Shared governance supports decision making, quality imperatives, and collaboration among disciplines Heterarchy structure is based on the concept of connections Self-organizing structures are flexible and able to respond to change

48 Strategic Planning Philosophy Values Vision statement Mission Goals
Objectives Philosophy is written statement reflecting the organizations values, vision and mission. The values are the beliefs or attitudes. The vision statement is the goal to which the company aspires to be. The mission is the broad general statement of the reason for existence. The goals are statements of the outcomes to be achieved. The objectives are specific goals to a specific unit.

49 Organizational Environment
System-wide conditions that contribute to a positive or negative work setting A positive environment directly affects better patient outcomes The nurse manager plays a key role in maintaining a positive environment

50 Organizational Culture
Encompasses basic assumptions and values held by members of the organization Varies among institutions, subcultures, and countercultures Consonance occurs when the subculture’s norms and traditions agree with the organization’s Dissonance occurs when they are not in agreement

51 Magnet Recognition Program
ANCC designates organizations that provide nursing excellence Magnet hospitals successfully recruit and retain nurses despite the nursing shortage

52 Magnet Hospitals Promote quality in a setting that promotes professional practice Identify excellence in the delivery of nursing services Disseminate best practices in nursing services

53 Effective Leadership and Management in Nursing
Chapter 3 Delivering Nursing Care

54 Nursing Care Delivery Systems
Provide structure for delivering care Assess care needs Formulate plan of care Implement plan Evaluate patient’s responses

55 Challenges of Delivery Systems
Effectiveness Cost efficiency Quality Needs of consumers and practitioners

56 Functional Nursing RNs, LPNs, and UAPs are assigned different tasks
RNs assess patients Other staff give baths, make beds, take vital signs, administer treatments

57 Team Nursing Team of nursing personnel provides total care to a group of patients RN leads team that may include other RNs, LPNs, and UAPs Team leaders must be skilled in delegating, communicating, problem solving All members of effective teams are good communicators

58 Differentiated Practice
Structure of roles and functions differentiated by nurses’ education, experience, and competence Roles, responsibilities, and tasks defined for professional nurses, licensed practical nurses, and unlicensed assistive personnel

59 Patient-Centered Care
Nurse coordinates team of multifunctional, unit-based caregivers All patient care services are unit based Focus is decentralization, promotion of efficiency and quality, and cost control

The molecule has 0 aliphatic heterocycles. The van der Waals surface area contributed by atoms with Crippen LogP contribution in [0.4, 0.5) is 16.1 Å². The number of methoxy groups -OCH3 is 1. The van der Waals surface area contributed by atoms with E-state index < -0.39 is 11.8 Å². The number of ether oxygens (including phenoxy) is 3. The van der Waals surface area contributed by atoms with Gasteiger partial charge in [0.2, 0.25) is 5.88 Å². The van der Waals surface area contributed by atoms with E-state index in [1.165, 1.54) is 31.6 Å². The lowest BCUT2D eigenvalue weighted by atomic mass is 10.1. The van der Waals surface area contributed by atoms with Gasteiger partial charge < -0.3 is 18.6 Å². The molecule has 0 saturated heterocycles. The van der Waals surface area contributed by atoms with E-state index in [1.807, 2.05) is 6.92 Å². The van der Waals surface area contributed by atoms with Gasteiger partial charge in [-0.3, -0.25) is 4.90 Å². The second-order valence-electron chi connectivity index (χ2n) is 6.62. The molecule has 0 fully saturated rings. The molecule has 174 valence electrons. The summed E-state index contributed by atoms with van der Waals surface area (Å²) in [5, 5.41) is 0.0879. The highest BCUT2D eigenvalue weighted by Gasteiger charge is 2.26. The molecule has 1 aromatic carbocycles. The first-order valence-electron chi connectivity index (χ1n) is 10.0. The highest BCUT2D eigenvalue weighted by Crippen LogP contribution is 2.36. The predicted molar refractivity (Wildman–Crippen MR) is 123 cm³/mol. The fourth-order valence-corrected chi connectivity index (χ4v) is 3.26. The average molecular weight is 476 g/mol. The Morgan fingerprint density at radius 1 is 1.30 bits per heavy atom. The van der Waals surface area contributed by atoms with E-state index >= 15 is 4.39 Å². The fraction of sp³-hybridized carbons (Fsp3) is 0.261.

60 Functional Nursing Advantages: Disadvantages:
Staff become efficient at performing assigned tasks Disadvantages: Uneven continuity Lack of holistic understanding of patient Problems with follow-up

61 Team Nursing Advantages:
LPNs and UAPs perform tasks that don’t require RN’s expertise Care is more easily coordinated Saves steps and time

62 Team Nursing (continued)
Disadvantages: Time needed for communicating, supervising, and coordinating team members Affect of changes in team leaders, members, and assignments on continuity of care Total patient not considered by any one person Role confusion and resentment Less control for nurses over assignments Possibility of unequal assignments

63 Team/Modular Nursing

64 Total Patient Care Advantages: Disadvantages:
Continuous, holistic, expert nursing care Total accountability Continuity of communication Disadvantages: RNs perform tasks that could be done more cost- effectively by less skilled persons

65 Total Patient Care RN is responsible for all aspects of care for one or more patients

66 Primary Nursing Advantages: Knowledge-based practice model
Decentralization of decisions, authority, and responsibility 24-hour accountability Improved continuity and coordination of care Increased nurse, patient, and physician satisfaction

67 Primary Nursing (continued)
Disadvantages: Excellent communication required Accountability of associate nurses Patient transfers disrupt continuity of care Compensation and legal responsibility for staff nurses Unwillingness of associates to take direction

68 Primary Nursing RN designs, implements, and is responsible for nursing care for duration of the patient’s stay on the unit

69 Practice Partnerships
Advantages: Improved continuity of care and accountability for care Disadvantages: Decreased ratio of RNs to nonprofessional staff Potential for junior team members to assume too much responsibility

70 Practice Partnerships
RN and partner (UAP, LPN, or less experienced RN) work together on same schedule with same group of patients

71 Case Management Case manager supervises care provided by licensed and unlicensed nursing personnel Critical pathways provide direction for managing care of specific patients

72 Clinical Microsystems
Small unit of care that maintains itself Dynamic, interactive, self-aware, and interdependent Proven to improve teamwork, communication, and continuity of care

73 Other Innovative Systems of Care